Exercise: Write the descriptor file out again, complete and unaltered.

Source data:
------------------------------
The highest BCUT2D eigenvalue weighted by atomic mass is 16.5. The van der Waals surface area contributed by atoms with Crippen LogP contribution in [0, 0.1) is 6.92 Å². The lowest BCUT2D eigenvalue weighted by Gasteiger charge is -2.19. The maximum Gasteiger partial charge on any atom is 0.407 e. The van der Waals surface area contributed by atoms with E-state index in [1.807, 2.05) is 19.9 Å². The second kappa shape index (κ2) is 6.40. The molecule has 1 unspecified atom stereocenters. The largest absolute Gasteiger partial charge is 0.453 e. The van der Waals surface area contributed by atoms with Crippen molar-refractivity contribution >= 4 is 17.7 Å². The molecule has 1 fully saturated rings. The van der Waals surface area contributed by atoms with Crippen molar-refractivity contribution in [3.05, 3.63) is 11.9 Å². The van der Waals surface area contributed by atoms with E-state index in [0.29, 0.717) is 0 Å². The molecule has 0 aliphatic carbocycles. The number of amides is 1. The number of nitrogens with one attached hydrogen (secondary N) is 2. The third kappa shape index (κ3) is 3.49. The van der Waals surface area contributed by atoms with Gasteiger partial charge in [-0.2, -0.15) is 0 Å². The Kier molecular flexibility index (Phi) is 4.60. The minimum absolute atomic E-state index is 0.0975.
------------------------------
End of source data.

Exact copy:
The highest BCUT2D eigenvalue weighted by atomic mass is 16.5. The van der Waals surface area contributed by atoms with Crippen LogP contribution in [0, 0.1) is 6.92 Å². The lowest BCUT2D eigenvalue weighted by Gasteiger charge is -2.19. The maximum Gasteiger partial charge on any atom is 0.407 e. The van der Waals surface area contributed by atoms with E-state index in [1.807, 2.05) is 19.9 Å². The second kappa shape index (κ2) is 6.40. The molecule has 1 unspecified atom stereocenters. The largest absolute Gasteiger partial charge is 0.453 e. The van der Waals surface area contributed by atoms with Crippen molar-refractivity contribution >= 4 is 17.7 Å². The molecule has 1 fully saturated rings. The van der Waals surface area contributed by atoms with Crippen molar-refractivity contribution in [3.05, 3.63) is 11.9 Å². The van der Waals surface area contributed by atoms with E-state index in [0.29, 0.717) is 0 Å². The molecule has 0 aliphatic carbocycles. The number of amides is 1. The number of nitrogens with one attached hydrogen (secondary N) is 2. The third kappa shape index (κ3) is 3.49. The van der Waals surface area contributed by atoms with Gasteiger partial charge in [-0.2, -0.15) is 0 Å². The Kier molecular flexibility index (Phi) is 4.60. The minimum absolute atomic E-state index is 0.0975.